Despite Ergashev’s suffering, we at least know that he is still alive. In the case of three other Tajik ex-prisoners –- one released in August 2005, and two of the three men released in February 2007 –- we don’t even know their identities. The US authorities never reveal the names of the prisoners they release, and no news reports have surfaced to indicate who they are, or how they are being treated in Tajikistan. Stripped of their identities from the moment they were first taken into US custody, it is as though they have ceased to exist.

For more on the Tajik detainees in Guantánamo, see my book The Guantánamo Files: The Stories of the 774 Detainees in America’s Illegal Prison (published by Pluto Press, distributed by Macmillan in the US, and available from Amazon — click on the following for the US and the UK). To receive new articles in your inbox, please subscribe to my RSS feed.

Who are the 16 Saudis released from Guantánamo?

Juma al-DossariFollowing the recent announcement that 16 detainees had been returned to Saudi Arabia from Guantánamo, the world’s media were swift to pick up on the story of one of these men: Juma al-Dossari, a joint Bahraini-Saudi national, who had attempted to commit suicide on at least 14 occasions in Guantánamo, and whose poignant laments –- and blood-curdling narratives of his imprisonment –- had been released to the public by his lawyers, after being declassified by the Pentagon.

But what of the other 15 detainees? After analyzing a list of names released by Arab News, liaising with lawyers and drawing on research I conducted while writing my book, The Guantánamo Files, I can reveal that the stories of the other 15 men represent a microcosm of Guantánamo’s many failures, both in terms of the sometimes spectacularly unreliable allegations against the men, which were used to justify their long detention without charge or trial, and their status as extra-legal “unpeople.”

Despite the administration’s attempts to create an illusion of transparency at Guantánamo, the regime is so generally inscrutable that eight of the 15 men had no legal representation at the time of their release, and had never seen any non-military personnel except representatives of the Red Cross, and the stories of three of the eight are completely unknown. Readers can google Saud al-Mahayawi, Saad al-Zahrani and Khalid al-Zaharni and will find numerous mentions of their names and Internment Serial Numbers (ISNs) –- the dehumanizing replacements for names by which all the Guantánamo detainees are known –- but will find no other information whatsoever. Having refused to take part in any of the tribunals in Guantánamo, these men have returned to their homes as spectral as they were for 2,000 days in captivity.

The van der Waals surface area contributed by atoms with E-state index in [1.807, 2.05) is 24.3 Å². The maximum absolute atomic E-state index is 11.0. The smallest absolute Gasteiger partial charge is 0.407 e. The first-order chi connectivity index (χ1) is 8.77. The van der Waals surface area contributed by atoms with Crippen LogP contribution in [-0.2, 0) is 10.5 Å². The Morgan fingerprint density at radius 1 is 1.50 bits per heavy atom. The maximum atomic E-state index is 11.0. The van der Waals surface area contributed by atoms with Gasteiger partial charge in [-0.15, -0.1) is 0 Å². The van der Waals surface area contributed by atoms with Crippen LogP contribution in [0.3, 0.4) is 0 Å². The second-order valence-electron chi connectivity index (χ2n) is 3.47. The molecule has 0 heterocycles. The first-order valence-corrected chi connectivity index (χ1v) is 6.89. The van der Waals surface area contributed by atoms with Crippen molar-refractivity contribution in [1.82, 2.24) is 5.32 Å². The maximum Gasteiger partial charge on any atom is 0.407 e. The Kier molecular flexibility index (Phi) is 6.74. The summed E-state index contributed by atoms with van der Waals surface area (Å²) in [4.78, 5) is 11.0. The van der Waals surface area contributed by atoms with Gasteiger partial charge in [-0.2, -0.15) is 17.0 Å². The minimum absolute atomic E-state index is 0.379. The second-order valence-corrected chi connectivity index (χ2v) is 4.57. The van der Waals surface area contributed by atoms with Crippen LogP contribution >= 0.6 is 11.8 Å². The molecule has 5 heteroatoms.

Saad al-Zahrani

Saad al-Zahrani (from Cageprisoners)

Fortunately, the stories of eleven of the men are known, because they agreed to take part in the tribunals and administrative hearings that have been conducted at Guantánamo since July 2004, when, in an attempt to stave off the Supreme Court’s ruling that the detainees had the right to challenge their detention in the US courts, the administration introduced Combatant Status Review Tribunals (CSRTs), legally corrupt alternatives to real trials and due process in which, in exchange for being able to tell their stories, they were refused legal representation, and were not allowed to see or hear classified evidence against them, which, as has steadily been revealed over the last three years, could be based on hearsay, or on false confessions obtained through bribery, coercion or torture.

Released under Freedom of Information legislation in spring 2006, these transcripts –- and those of their successors, the annual Administrative Review Boards (ARBs), convened to assess whether the detainees still constitute a threat to the US and its allies, or have ongoing “intelligence value” –- are often the only means by which the detainees’ stories are known.

The tribunal transcripts reveal that three of the men had no connection with militancy whatsoever. Abdul Rahman al-Juad, a student who was 21 years old at the time of his capture, had been in Afghanistan on a humanitarian aid mission. Having collected 10,000 Riyals (around $2,700) at various mosques in his hometown, he travelled between Kandahar, Kabul and Jalalabad, distributing the money to the poor and needy, and was in Jalalabad when he heard that Kabul had fallen to the Northern Alliance, which was when he decided to leave the country (without his passport, which was back in Kabul), subsequently paying a guide to take him over the mountains to Pakistan.